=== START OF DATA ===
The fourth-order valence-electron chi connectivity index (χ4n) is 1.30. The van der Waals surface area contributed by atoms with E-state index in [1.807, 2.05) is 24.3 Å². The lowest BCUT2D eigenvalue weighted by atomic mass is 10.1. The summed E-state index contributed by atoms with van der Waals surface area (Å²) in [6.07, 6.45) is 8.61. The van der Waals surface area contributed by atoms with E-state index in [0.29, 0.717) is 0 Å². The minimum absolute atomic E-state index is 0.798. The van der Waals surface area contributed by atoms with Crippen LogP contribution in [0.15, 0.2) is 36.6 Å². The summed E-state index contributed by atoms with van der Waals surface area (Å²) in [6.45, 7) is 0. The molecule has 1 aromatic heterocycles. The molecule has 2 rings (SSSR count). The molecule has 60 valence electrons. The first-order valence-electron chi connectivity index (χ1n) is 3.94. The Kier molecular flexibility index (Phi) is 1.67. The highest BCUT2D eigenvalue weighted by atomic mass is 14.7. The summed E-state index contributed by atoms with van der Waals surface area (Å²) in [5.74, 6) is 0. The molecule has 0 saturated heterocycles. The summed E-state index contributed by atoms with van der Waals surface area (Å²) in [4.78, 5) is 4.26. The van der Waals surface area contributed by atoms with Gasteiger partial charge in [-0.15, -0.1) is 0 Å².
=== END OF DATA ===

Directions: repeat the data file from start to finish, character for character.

The fourth-order valence-electron chi connectivity index (χ4n) is 1.30. The van der Waals surface area contributed by atoms with E-state index in [1.807, 2.05) is 24.3 Å². The lowest BCUT2D eigenvalue weighted by atomic mass is 10.1. The summed E-state index contributed by atoms with van der Waals surface area (Å²) in [6.07, 6.45) is 8.61. The van der Waals surface area contributed by atoms with E-state index in [0.29, 0.717) is 0 Å². The minimum absolute atomic E-state index is 0.798. The van der Waals surface area contributed by atoms with Crippen LogP contribution in [0.15, 0.2) is 36.6 Å². The summed E-state index contributed by atoms with van der Waals surface area (Å²) in [6.45, 7) is 0. The molecule has 1 aromatic heterocycles. The molecule has 2 rings (SSSR count). The molecule has 60 valence electrons. The first-order valence-electron chi connectivity index (χ1n) is 3.94. The Kier molecular flexibility index (Phi) is 1.67. The highest BCUT2D eigenvalue weighted by atomic mass is 14.7. The summed E-state index contributed by atoms with van der Waals surface area (Å²) in [5.74, 6) is 0. The molecule has 0 saturated heterocycles. The summed E-state index contributed by atoms with van der Waals surface area (Å²) in [4.78, 5) is 4.26. The van der Waals surface area contributed by atoms with Gasteiger partial charge in [-0.15, -0.1) is 0 Å².